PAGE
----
The fact that Lavery is trans has tragically provided many Ortberg defenders an easy reason to discredit him, an escape hatch from seriously considering his account.  It is profoundly sad that even when the safety of children is at stake, many evangelicals have been quick to side with Ortberg, who enabled a pedophile for sixteen months, instead of Lavery, who is the sole reason why this pedophile is no longer working with children.  Others have already observed the irony that many conservative Christians have demonized queer and trans people as pedophiles, but when a trans person wants to protect children from a pedophile, the trans person is somehow the problem.  For me, this situation has been a clear illustration of how toxic, unaffirming theology isn’t just harmful for LGBTQIA+ folks (which would be reason enough, mind you, to discard it).  It is harmful for everyone.

I suspect that Menlo perceives itself as different from “those” evangelical churches, the ones who voted the current president into office, who claim religious persecution when they’re told to stop gathering during a pandemic.  In many ways, it is:  It’s situated in the diverse, liberal San Francisco Bay Area.  Its senior pastor has a clinical psychology PhD, a pointed contrast to the anti-intellectualism that permeates American evangelicalism.  The Menlo congregants and staff I know reliably vote Democrat and endorse the Black Lives Matter and #MeToo movements. Ortberg famously supported the women who accused evangelical megachurch pastor Bill Hybels, once his boss and close friend, of sexual harassment.  But this situation illustrates that even with all of its unusual qualities, Menlo is not immune to the powerful forces of minimizing, deflecting, and rationalizing that get set in motion when a charismatic leader – the sun around which everything orbits – makes 16 months of wildly reckless decisions.

As someone who has been watching American evangelicalism for the last 15 years, all of this – the impulse to minimize the problem, the transphobia, the choice to prioritize the reputation of the pastor even over the risk of child sexual abuse – all of this, unfortunately, makes sense.  Menlo is not an exception. The toxicity that pervades American evangelicalism is there, too.

As a parent, in light of everything discussed here, I have trouble imagining a scenario in which I would send my children to student ministries at Menlo.  I say this knowing several people on staff there – people with whom I’ve worked, whom I like and respect, whom I imagine were not aware of this volunteer’s attraction to children until Lavery reported it.  But after seeing the chasm between what Lavery reported to the church and what the church reported to the congregation, how could I send my child there without constantly wondering what they weren’t telling me?  When a pastor demonstrates that they are more committed to protecting their family’s reputation than the children they serve – and church leadership follows suit – how could I ever trust that pastor or church again?

I am not concerned about sending my children to Menlo, or any evangelical megachurch, anytime in the foreseeable future.  But in the wake of this story, I wonder if I can trust my children with anyone at all.  Churches, sports teams, schools – who is safe?  Who can I trust to make the right decision if my kids’ safety is at odds with the reputation of the institution? The scandal at Menlo has given me yet another reason to be suspicious of any organization that wants time with my children.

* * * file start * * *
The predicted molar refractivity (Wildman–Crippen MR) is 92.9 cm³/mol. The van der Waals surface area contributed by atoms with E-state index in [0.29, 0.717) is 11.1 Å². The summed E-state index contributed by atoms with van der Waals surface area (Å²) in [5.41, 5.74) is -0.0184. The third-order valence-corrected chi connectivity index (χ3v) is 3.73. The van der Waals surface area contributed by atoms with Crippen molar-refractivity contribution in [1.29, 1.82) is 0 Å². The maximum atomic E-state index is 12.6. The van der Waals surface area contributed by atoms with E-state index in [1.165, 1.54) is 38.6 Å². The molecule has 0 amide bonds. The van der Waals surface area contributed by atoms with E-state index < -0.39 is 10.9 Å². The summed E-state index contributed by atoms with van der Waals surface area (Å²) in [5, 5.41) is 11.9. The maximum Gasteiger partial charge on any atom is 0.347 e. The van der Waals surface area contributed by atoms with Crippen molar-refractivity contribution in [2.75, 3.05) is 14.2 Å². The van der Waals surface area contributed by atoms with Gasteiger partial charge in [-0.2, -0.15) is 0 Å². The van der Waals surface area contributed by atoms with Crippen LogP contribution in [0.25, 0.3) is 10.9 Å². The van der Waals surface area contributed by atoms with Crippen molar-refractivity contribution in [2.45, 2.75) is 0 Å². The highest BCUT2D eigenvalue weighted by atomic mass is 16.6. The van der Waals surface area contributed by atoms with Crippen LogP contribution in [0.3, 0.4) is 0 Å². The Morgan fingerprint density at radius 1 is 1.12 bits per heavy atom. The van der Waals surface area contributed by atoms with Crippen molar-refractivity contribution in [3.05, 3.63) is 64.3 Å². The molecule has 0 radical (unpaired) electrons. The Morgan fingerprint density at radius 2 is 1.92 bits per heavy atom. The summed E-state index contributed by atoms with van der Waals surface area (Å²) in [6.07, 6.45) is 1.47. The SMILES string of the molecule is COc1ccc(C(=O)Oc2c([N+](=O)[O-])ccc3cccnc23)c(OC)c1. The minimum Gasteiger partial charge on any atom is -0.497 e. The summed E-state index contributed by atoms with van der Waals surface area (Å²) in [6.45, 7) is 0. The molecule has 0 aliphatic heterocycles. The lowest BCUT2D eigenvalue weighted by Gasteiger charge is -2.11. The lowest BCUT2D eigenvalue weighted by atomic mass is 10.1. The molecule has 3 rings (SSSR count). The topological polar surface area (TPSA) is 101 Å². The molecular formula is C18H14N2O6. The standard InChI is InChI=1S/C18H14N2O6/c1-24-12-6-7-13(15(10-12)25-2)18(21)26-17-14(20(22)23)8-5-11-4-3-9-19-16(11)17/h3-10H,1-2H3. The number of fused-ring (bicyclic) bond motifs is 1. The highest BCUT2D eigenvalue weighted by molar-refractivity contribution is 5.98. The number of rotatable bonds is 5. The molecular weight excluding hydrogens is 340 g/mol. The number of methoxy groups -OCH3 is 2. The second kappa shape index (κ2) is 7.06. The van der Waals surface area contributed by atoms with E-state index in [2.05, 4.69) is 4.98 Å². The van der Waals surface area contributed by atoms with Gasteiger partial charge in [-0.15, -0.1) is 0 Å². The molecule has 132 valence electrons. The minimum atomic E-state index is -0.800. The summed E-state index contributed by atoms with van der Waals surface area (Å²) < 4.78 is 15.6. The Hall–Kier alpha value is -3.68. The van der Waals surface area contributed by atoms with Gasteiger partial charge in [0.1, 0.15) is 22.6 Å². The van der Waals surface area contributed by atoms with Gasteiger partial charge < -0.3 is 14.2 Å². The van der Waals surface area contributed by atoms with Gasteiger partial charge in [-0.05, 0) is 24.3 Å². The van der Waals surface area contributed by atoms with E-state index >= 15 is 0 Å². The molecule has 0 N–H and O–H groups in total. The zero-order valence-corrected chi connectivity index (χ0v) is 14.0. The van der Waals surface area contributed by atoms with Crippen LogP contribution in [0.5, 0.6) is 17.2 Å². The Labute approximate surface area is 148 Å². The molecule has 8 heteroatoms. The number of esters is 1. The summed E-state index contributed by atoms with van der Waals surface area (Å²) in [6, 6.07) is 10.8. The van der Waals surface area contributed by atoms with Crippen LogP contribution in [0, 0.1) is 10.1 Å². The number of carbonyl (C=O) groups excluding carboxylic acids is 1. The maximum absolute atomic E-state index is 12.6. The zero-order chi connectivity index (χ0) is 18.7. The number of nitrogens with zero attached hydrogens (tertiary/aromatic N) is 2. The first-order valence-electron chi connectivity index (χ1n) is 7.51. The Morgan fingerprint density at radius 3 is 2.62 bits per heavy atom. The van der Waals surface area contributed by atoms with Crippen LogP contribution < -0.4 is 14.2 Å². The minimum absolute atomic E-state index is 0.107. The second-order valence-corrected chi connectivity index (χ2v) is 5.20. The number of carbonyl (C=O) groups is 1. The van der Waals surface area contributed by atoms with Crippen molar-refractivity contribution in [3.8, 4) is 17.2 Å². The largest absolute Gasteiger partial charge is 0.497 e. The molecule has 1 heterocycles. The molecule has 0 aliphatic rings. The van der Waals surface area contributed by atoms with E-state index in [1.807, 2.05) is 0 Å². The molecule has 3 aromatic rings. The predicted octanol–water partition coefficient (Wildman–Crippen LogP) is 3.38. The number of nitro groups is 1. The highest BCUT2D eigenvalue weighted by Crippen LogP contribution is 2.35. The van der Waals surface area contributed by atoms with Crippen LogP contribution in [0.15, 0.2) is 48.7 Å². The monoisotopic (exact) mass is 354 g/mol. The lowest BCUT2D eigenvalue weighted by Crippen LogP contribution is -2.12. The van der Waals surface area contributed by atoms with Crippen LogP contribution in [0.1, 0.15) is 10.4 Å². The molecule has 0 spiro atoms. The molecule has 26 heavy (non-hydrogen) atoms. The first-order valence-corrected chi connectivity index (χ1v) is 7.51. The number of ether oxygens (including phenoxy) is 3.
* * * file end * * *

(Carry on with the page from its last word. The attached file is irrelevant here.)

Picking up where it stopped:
If you’ve ever been a therapist or worked in student ministries, you know that inevitably, you will hear a horrible revelation that requires you to intervene. It is part of the job. A client will recount an experience of child abuse at the hands of a coach who still works with kids; a student will report being hit at home. The process of reporting these incidents is invariably terrible — brutal conversations, disrupted relationships, broken trust. The only things you can control are 1. fulfilling your legal and ethical obligations to protect minors, whether you know them or not, and 2. your effort to repair the relationships and rebuild the trust that were broken in the process. Regarding the former, Ortberg failed for sixteen months, and he would have continued failing if not for Lavery’s intervention. And now he and Menlo appear too invested in downplaying the severity of the situation to allow for the latter.

I do not know where they go from here. I do not know how they can go about rebuilding trust when they are committed to a position that doesn’t allow for it. And trust is the only currency they have.

Still a Progressive Asian American Christian, Now a Lot Less Lonely

This piece originally appeared on The Salt Collective, a now-defunct online magazine about culture, faith, and politics.

I sat in a plastic chair in the fluorescent-lit conference room, leaning on the small tablet desk attached to my seat.  The chairs were arranged in a circle around the edge of the room, filling one by one as people trickled in.  Eighteen.  Nineteen.  Twenty.  I could hardly believe it.

It was the first San Francisco Bay Area meetup of Progressive Asian American Christians, an online community I had inadvertently helped to start.  Less than two months prior, I had written a piece about how lonely it is to be a progressive Asian American Christian.  At the end of it, I linked a then-empty Facebook group that a new friend of mine, Lydia Suh, had created.  It would be a place, I imagined, where people who resonated with the piece could go to see that other people like them existed — where they would see a bunch of profile pictures and feel validated and maybe post the occasional article.